Voyou Désœuvré

I haven’t read Lacan’s article connecting Sade and Kant, but if I remember Žižek’s discussion of it, the connection is between Kant’s insistence that duty is more important than benevolence, and Sade’s dutiful pursuit of malevolence; as in this passage from the Critique of Practical Reason:

It is very beautiful to do good to human beings from love for them and from sympathetic benevolence, or to be just from love of order; but this is not yet the genuine moral maxim of our conduct, the maxim befitting our position among rational beings as human beings, when we presume with proud conceit, like volunteers, not to trouble ourselves about the thought of duty and, as independent of command, to want to do of our own pleasure what we think we need no command to do. (82)

I wonder, though, if the apparently shocking connection to Sade isn’t less illuminating than the more obvious connection to Masoch. This connection starts off absolutely straightforward, in Kant’s connection of duty to submission: Read more↴

Take my credit card
The key to my house
Take my car

— “Suga Mama”

Anything you cop I’ll split the bill…
I can do for you what Martin did for the people
Ran by the men but the women keep the tempo

— “Upgrade U”

The new Beyoncé album is lyrically disappointing. “Suga Mama” is surely the anti-Bills Bills Bills. Interesting that it kind of sounds like Kanye West’s “Golddigger”; perhaps it’s intended as a kind of response, a disappointingly desperate insistence that Beyoncé, at least, isn’t a gold digger. The tunes, though, are pretty great. The beats aren’t especially surprising, but it says something pretty good about R&B that this level of quality is just business as usual. It’s probably a better album than Beyoncé’s first one; only a couple of ballads, one of which, “Irreplaceable,” is absolutely gorgeous.

Jay-Z has some interesting bars on “Upgrade U,” mind. I assume the reference to Saturn is some kind of 5% numerology, but I’m not exactly sure what it means:

‘Cause that rock on ya finger is like a tumor
You can’t put ya hand in ya new purse…
Mafioso, oh baby you ever seen Saturn
No, not the car but everywhere we are

I wish I read Spanish. Paulo Virno has just edited a book on Argentina. And it features a discussion of the “polemic between N. Chomsky and M. Foucault.”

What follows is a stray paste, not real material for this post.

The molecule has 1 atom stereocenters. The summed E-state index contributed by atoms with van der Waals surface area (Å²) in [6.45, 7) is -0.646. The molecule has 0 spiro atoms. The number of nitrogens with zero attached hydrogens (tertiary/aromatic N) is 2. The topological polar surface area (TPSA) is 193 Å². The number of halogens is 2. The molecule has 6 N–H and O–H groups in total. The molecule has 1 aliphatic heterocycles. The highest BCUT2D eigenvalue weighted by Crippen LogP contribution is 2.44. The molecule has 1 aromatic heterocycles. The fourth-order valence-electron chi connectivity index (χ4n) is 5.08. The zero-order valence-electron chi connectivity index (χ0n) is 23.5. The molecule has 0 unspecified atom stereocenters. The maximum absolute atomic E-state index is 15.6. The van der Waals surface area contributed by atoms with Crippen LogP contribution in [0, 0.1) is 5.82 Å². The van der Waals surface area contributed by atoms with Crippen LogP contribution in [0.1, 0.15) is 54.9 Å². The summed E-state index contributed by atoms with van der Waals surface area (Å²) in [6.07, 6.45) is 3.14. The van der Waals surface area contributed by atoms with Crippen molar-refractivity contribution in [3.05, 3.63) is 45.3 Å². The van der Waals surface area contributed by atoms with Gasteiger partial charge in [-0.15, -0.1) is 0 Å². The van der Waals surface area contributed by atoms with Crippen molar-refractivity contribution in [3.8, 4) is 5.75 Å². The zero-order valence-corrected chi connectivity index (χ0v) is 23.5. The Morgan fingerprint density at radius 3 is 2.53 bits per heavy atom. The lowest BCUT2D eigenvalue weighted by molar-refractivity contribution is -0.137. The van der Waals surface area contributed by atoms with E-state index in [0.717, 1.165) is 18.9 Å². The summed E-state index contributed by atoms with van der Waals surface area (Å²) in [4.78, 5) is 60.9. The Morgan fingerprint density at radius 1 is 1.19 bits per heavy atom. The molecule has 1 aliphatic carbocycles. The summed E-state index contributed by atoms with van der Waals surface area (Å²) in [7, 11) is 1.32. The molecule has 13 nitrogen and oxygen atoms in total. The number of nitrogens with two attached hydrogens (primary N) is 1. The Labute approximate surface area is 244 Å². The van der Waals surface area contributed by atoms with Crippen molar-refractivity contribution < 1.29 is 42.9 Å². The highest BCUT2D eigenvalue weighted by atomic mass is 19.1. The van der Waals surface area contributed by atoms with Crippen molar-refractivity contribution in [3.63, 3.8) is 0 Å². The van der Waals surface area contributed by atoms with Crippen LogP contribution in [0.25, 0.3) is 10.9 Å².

The Chinese space program involves babies, pandas, and rabbits. Communism is the future.

Where next for Russian space station promoters?

Moves to get official backing to send Madonna into space have been blocked.

My own answer is, I suspect, rather predictable (picture from the always-wonderful Chinese Propaganda Poster Pages, via Dwayne M.)

The internet has managed to replace some of my misplaced happy hardcore, including a couple of tracks that were favorites of John Peel (or “Fat Jack” as he used, implausibly, to claim people called him). This reminds me that my sister gave me a copy of Peel’s autobiography a little while ago. It’s pretty good; or, rather, the first half, written by Peel himself, is good, particularly if you read it to yourself while doing a bad John Peel impersonation. His description of his time at school is interesting, and his account of living in America suggests, without being overly confessional or falsely modest, that he may have been a bit of a dick, sometimes. The second half, written by his wife, is not so good; while I was surprised to discover just how involved in the counter-culture Peel was, it’s hard to get enthusiastic about a book written in the style of one of those family newsletters that people send in to Simon Hoggart.

Somebody once argued that Badiou should not be considered a Kantian; but perhaps this is to oversimplify. Badiou’s metaphysics is not Kant’s, certainly, but there is, perhaps, a more fundamental similarity. Kant’s system derives entirely from asking, “given that reason can give us knowledge, what must the world be like?” From this, Kant derives the mechanism of nature, and from that, he derives the identity of morality and freedom. Badiou begins by taking Kant’s question as his own, with the decision that being is what is knowable by reason. Hence the importance of maths for Badiou, because set theory is the most sophisticated system we have for making ontology rationally comprehensible. What I’m not sure about is how closely Badiou follows Kant at this point: is ontology, because it can be rationally understood by set theory, therefore a deterministic or mechanistic system which the Event, like the moral subject, stands outside of? Or is Badiou’s use of Cantor intended to remove this dualism, to show that the world need not be mechanistic to be knowable, and so to restore morality and freedom to the phenomenal world?